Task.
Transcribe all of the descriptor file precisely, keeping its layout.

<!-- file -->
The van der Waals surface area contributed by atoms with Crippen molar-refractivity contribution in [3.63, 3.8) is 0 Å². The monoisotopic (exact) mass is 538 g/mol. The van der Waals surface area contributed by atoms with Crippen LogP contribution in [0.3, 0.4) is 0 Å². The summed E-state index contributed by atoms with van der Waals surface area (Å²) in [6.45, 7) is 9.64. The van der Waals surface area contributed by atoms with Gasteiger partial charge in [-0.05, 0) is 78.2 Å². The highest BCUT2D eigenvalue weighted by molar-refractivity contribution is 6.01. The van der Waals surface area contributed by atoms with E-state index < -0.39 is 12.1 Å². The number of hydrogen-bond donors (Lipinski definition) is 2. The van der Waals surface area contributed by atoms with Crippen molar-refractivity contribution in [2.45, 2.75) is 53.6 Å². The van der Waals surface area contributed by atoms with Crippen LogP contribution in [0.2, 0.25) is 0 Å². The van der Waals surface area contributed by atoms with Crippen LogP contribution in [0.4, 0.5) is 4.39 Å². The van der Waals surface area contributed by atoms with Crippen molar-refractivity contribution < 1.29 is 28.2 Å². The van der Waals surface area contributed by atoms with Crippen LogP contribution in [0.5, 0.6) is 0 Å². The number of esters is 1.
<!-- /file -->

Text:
The van der Waals surface area contributed by atoms with Crippen molar-refractivity contribution in [3.63, 3.8) is 0 Å². The monoisotopic (exact) mass is 538 g/mol. The van der Waals surface area contributed by atoms with Crippen LogP contribution in [0.3, 0.4) is 0 Å². The summed E-state index contributed by atoms with van der Waals surface area (Å²) in [6.45, 7) is 9.64. The van der Waals surface area contributed by atoms with Gasteiger partial charge in [-0.05, 0) is 78.2 Å². The highest BCUT2D eigenvalue weighted by molar-refractivity contribution is 6.01. The van der Waals surface area contributed by atoms with E-state index < -0.39 is 12.1 Å². The number of hydrogen-bond donors (Lipinski definition) is 2. The van der Waals surface area contributed by atoms with Crippen molar-refractivity contribution in [2.45, 2.75) is 53.6 Å². The van der Waals surface area contributed by atoms with Crippen LogP contribution in [0.2, 0.25) is 0 Å². The van der Waals surface area contributed by atoms with Crippen LogP contribution in [0.4, 0.5) is 4.39 Å². The van der Waals surface area contributed by atoms with Crippen molar-refractivity contribution < 1.29 is 28.2 Å². The van der Waals surface area contributed by atoms with Crippen LogP contribution in [0.5, 0.6) is 0 Å². The number of esters is 1.